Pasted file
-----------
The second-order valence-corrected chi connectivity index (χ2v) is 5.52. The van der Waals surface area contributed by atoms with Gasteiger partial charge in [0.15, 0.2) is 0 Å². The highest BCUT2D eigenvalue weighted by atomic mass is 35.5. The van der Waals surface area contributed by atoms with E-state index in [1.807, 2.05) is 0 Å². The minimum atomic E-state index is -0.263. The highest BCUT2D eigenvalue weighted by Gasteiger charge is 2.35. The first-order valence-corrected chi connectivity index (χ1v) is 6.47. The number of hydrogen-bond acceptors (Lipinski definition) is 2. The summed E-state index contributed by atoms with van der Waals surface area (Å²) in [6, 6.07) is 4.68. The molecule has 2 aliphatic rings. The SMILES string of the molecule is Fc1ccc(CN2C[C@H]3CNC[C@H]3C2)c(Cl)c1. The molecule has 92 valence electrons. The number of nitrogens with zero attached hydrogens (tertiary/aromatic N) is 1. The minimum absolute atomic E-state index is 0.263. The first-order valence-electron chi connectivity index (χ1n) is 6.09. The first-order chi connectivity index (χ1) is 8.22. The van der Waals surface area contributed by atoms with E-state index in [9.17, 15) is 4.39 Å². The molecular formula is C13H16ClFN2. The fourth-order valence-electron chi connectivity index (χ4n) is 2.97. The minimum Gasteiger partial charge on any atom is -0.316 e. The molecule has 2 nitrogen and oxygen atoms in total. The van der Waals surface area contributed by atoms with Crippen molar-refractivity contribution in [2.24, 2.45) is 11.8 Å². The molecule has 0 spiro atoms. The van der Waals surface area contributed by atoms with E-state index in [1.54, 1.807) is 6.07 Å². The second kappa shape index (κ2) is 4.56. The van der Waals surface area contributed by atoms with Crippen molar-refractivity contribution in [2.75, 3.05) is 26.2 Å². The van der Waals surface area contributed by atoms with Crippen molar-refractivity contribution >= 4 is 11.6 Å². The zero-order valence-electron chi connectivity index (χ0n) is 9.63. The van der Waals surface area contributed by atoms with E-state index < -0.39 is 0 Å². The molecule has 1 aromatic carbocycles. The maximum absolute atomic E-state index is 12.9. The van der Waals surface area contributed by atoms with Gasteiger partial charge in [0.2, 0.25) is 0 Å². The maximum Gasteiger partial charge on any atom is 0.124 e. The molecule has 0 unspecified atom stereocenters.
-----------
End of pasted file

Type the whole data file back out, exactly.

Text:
The second-order valence-corrected chi connectivity index (χ2v) is 5.52. The van der Waals surface area contributed by atoms with Gasteiger partial charge in [0.15, 0.2) is 0 Å². The highest BCUT2D eigenvalue weighted by atomic mass is 35.5. The van der Waals surface area contributed by atoms with E-state index in [1.807, 2.05) is 0 Å². The minimum atomic E-state index is -0.263. The highest BCUT2D eigenvalue weighted by Gasteiger charge is 2.35. The first-order valence-corrected chi connectivity index (χ1v) is 6.47. The number of hydrogen-bond acceptors (Lipinski definition) is 2. The summed E-state index contributed by atoms with van der Waals surface area (Å²) in [6, 6.07) is 4.68. The molecule has 2 aliphatic rings. The SMILES string of the molecule is Fc1ccc(CN2C[C@H]3CNC[C@H]3C2)c(Cl)c1. The molecule has 92 valence electrons. The number of nitrogens with zero attached hydrogens (tertiary/aromatic N) is 1. The minimum absolute atomic E-state index is 0.263. The first-order valence-electron chi connectivity index (χ1n) is 6.09. The first-order chi connectivity index (χ1) is 8.22. The van der Waals surface area contributed by atoms with E-state index in [9.17, 15) is 4.39 Å². The molecular formula is C13H16ClFN2. The fourth-order valence-electron chi connectivity index (χ4n) is 2.97. The minimum Gasteiger partial charge on any atom is -0.316 e. The molecule has 2 nitrogen and oxygen atoms in total. The van der Waals surface area contributed by atoms with Crippen molar-refractivity contribution in [2.24, 2.45) is 11.8 Å². The molecule has 0 spiro atoms. The van der Waals surface area contributed by atoms with E-state index in [1.54, 1.807) is 6.07 Å². The second kappa shape index (κ2) is 4.56. The van der Waals surface area contributed by atoms with Crippen molar-refractivity contribution in [2.75, 3.05) is 26.2 Å². The van der Waals surface area contributed by atoms with Crippen molar-refractivity contribution >= 4 is 11.6 Å². The zero-order valence-electron chi connectivity index (χ0n) is 9.63. The van der Waals surface area contributed by atoms with E-state index < -0.39 is 0 Å². The molecule has 1 aromatic carbocycles. The maximum absolute atomic E-state index is 12.9. The van der Waals surface area contributed by atoms with Gasteiger partial charge in [0.2, 0.25) is 0 Å². The maximum Gasteiger partial charge on any atom is 0.124 e. The molecule has 0 unspecified atom stereocenters.